This is brilliant Matt. I have only read about barnacles, never studied them. Wow this is just amazing. You got to tell us about your tank setup so that it can be repilicated. I also liked that single type of ciliate that you have in one of the videos. Wasnt it in one of your previous videos too? The clonality suggests that it might be barnacle associated. If you get that ciliate in highpower, that would be great.. Yes that looks like a polyarthra rotifer, with saltatory movements.

  2. Matthew Rossi says:

    Laks, my tank setup is so simple it’s absurd. It’s a shallow plastic takeout container I got from a Chinese food delivery several months ago. Plants in the tank churn out oxygen, while the barnacles, which are filter feeders after all, filter much of the bacterial life that produces the uglier chemicals. At least, that’s my working theory. The other “tank” is a small gelato jar, again with seaweed acting as the primary oxygenator.

    My hope is that the barnacles will decide they’re close enough to mate and leave me with naupilii and later cyprids to look at.

  3. Aditi says:

    Awesome. Hoping to get near the ocean this spring break to make a few collections.

  4. laksiyer says:

    Awesome. Hoping to get near the ocean this spring break to make a few collections.

  5. Tom Hata says:

    Excited to see barnacles on the site! One of my PhD studies involved building an artificial wave tank to see how barnacles feed in high flows (like the intertidal). Here’s a slowmo video of one of them feeding https://www.youtube.com/watch?v=9GpDss0YvzQ. I was feeding them brine shrimp eggs, which you might want to give a shot (throw a few in and stir them around so they don’t just sit on the bottom or top). In the video, I think you can see the barnacle actually catching an egg in its setae (hairs).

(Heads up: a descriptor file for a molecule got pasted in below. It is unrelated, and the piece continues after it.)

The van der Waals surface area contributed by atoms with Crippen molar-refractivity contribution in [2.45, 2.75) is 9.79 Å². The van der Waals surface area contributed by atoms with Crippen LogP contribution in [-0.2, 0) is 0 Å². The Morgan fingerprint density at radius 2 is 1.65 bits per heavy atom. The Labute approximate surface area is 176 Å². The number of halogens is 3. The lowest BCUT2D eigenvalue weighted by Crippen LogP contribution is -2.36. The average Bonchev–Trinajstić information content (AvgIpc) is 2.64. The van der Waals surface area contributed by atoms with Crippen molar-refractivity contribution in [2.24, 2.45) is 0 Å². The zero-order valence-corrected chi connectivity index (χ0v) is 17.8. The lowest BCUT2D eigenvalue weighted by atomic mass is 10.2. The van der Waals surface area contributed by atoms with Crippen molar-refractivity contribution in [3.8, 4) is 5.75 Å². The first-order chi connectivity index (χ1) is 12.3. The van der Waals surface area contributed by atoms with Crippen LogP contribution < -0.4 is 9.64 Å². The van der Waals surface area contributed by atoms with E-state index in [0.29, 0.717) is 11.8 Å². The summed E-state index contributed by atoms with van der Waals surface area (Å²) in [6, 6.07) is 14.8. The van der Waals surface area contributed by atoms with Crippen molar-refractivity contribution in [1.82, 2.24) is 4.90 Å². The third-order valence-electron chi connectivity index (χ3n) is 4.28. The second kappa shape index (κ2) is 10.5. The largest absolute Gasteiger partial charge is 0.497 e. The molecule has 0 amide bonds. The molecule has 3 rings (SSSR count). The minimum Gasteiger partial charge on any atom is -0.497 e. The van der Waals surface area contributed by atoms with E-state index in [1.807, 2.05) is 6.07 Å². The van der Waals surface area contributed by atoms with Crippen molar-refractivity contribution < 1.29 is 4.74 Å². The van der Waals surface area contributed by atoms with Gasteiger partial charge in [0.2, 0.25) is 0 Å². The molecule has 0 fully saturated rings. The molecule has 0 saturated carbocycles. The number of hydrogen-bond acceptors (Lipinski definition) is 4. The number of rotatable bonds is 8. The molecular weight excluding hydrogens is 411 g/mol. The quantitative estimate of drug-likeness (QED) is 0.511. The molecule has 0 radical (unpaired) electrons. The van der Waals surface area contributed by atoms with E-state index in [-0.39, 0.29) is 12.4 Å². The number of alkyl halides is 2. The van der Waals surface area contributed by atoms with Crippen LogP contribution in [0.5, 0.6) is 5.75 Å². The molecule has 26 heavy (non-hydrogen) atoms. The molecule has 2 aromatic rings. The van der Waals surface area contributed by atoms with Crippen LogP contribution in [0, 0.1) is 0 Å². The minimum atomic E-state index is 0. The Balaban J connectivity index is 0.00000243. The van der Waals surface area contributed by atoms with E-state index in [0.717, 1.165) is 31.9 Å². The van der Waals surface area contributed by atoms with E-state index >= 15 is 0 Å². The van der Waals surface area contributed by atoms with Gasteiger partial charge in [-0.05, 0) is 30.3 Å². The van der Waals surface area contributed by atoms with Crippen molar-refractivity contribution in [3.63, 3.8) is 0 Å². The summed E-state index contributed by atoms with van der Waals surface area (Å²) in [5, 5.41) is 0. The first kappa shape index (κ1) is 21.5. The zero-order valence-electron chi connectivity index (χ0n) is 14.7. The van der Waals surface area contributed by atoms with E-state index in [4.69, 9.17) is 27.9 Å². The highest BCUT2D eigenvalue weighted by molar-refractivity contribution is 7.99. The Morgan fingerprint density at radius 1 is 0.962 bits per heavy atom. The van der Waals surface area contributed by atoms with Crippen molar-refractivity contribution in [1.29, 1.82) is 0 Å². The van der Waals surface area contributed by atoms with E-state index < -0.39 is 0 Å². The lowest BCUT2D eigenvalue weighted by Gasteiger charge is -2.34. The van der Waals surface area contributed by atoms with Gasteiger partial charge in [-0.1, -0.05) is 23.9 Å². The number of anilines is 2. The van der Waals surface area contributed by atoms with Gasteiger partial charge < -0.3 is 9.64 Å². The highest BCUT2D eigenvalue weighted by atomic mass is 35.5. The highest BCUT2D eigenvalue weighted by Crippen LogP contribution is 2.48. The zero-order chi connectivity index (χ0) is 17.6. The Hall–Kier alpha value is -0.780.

I’m mentioning the brine shrimp eggs because some species can filter out bacteria but mostly they need bigger things to feed on to stay happy. I’ve had some that lived for over 3 weeks without food in an aerated and chilled container but they definitely were hungry.

    Interesting fact, the morphology of their legs and the spacing of their hairs change dynamically between molts if they’re in different flow conditions. Theoretically this is to optimize their ability to feed in a given flow climate!

  6. Saad Bhamla says:

    Beautiful videos @Matt…
    I couldn’t help smile at your tank setup description 🙂 Sometimes we all think science is done is hi-fi uber complicated setups in hi-tech laboratories – whereas the world can actually be observed simply – on dimes and nickels. Time is the only thing holding most people back – and effort 🙂

    So inspired by your videos to start my own mini aquatic eco-system.. I have a collection of ciliates for now. Will bring in more organisms slowly 🙂

    Saad

  7. Matthew Rossi says:

    @Tom good to know about the feeding. I assumed they were smaller protozoa eaters, not larger food. I’ve got a couple of setups going right now. The Pacific tank (where the barnacles live) is pretty murky at the moment, and seems to have a good amount of plankton swimming in it (copepods and the like), so I think they’ll be ok for a bit. I ordered some eggs just in case, though. I’ve started my experiment to investigate the relative ecosystems of the oysters today. So far, I notice larger numbers of barnacles on the Washington oysters, larger numbers of limpets on the Massachusetts. Imaging all the way.

  8. Matthew Rossi says:

    True story: I recently had a problem with a set up with some urchins. They were living in far too close quarters and, unfortunately, died before I could look at them. Barnacles seem like they must be hardier creatures, if for no other reason than they’re adapted to not having water on them for long periods of time (also, these have survived a trip cross country in a refrigerator coma), but I’d like to avoid a repeat of the previous mass die-off.

  9. Manu says:

    Love your “hypothesis” that the ocean flavor has more to do with the ecosystem instead of the water. That is a very creative conjecture and truly exciting to explore..

    I love oysters; so you have given me ideas on what to do with all the dozen oysters I eat in one single sitting.

    Very inspiring work Matt.

    cheers
    manu